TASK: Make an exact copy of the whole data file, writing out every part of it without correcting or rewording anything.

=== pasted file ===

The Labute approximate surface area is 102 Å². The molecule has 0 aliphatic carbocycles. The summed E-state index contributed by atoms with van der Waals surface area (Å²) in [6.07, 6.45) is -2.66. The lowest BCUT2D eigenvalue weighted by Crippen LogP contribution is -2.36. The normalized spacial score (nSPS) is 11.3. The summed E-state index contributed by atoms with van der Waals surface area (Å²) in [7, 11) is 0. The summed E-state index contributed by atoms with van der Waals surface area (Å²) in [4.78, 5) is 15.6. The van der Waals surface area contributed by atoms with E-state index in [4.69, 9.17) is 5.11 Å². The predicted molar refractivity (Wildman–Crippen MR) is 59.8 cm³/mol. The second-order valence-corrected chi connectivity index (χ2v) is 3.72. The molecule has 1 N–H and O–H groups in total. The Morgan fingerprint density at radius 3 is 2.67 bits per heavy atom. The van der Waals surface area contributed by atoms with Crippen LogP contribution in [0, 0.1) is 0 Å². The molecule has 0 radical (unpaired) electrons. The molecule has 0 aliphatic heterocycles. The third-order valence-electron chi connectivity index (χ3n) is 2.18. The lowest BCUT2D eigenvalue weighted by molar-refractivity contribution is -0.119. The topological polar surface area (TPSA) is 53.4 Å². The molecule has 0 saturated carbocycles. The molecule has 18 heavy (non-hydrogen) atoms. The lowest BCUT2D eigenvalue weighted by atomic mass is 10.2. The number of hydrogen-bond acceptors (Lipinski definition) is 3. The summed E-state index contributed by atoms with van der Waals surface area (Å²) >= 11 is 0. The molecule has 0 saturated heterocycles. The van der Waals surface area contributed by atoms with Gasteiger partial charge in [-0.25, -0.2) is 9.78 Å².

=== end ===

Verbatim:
The Labute approximate surface area is 102 Å². The molecule has 0 aliphatic carbocycles. The summed E-state index contributed by atoms with van der Waals surface area (Å²) in [6.07, 6.45) is -2.66. The lowest BCUT2D eigenvalue weighted by Crippen LogP contribution is -2.36. The normalized spacial score (nSPS) is 11.3. The summed E-state index contributed by atoms with van der Waals surface area (Å²) in [7, 11) is 0. The summed E-state index contributed by atoms with van der Waals surface area (Å²) in [4.78, 5) is 15.6. The van der Waals surface area contributed by atoms with E-state index in [4.69, 9.17) is 5.11 Å². The predicted molar refractivity (Wildman–Crippen MR) is 59.8 cm³/mol. The second-order valence-corrected chi connectivity index (χ2v) is 3.72. The molecule has 1 N–H and O–H groups in total. The Morgan fingerprint density at radius 3 is 2.67 bits per heavy atom. The van der Waals surface area contributed by atoms with Crippen LogP contribution in [0, 0.1) is 0 Å². The molecule has 0 radical (unpaired) electrons. The molecule has 0 aliphatic heterocycles. The third-order valence-electron chi connectivity index (χ3n) is 2.18. The lowest BCUT2D eigenvalue weighted by molar-refractivity contribution is -0.119. The topological polar surface area (TPSA) is 53.4 Å². The molecule has 0 saturated carbocycles. The molecule has 18 heavy (non-hydrogen) atoms. The lowest BCUT2D eigenvalue weighted by atomic mass is 10.2. The number of hydrogen-bond acceptors (Lipinski definition) is 3. The summed E-state index contributed by atoms with van der Waals surface area (Å²) >= 11 is 0. The molecule has 0 saturated heterocycles. The van der Waals surface area contributed by atoms with Gasteiger partial charge in [-0.25, -0.2) is 9.78 Å².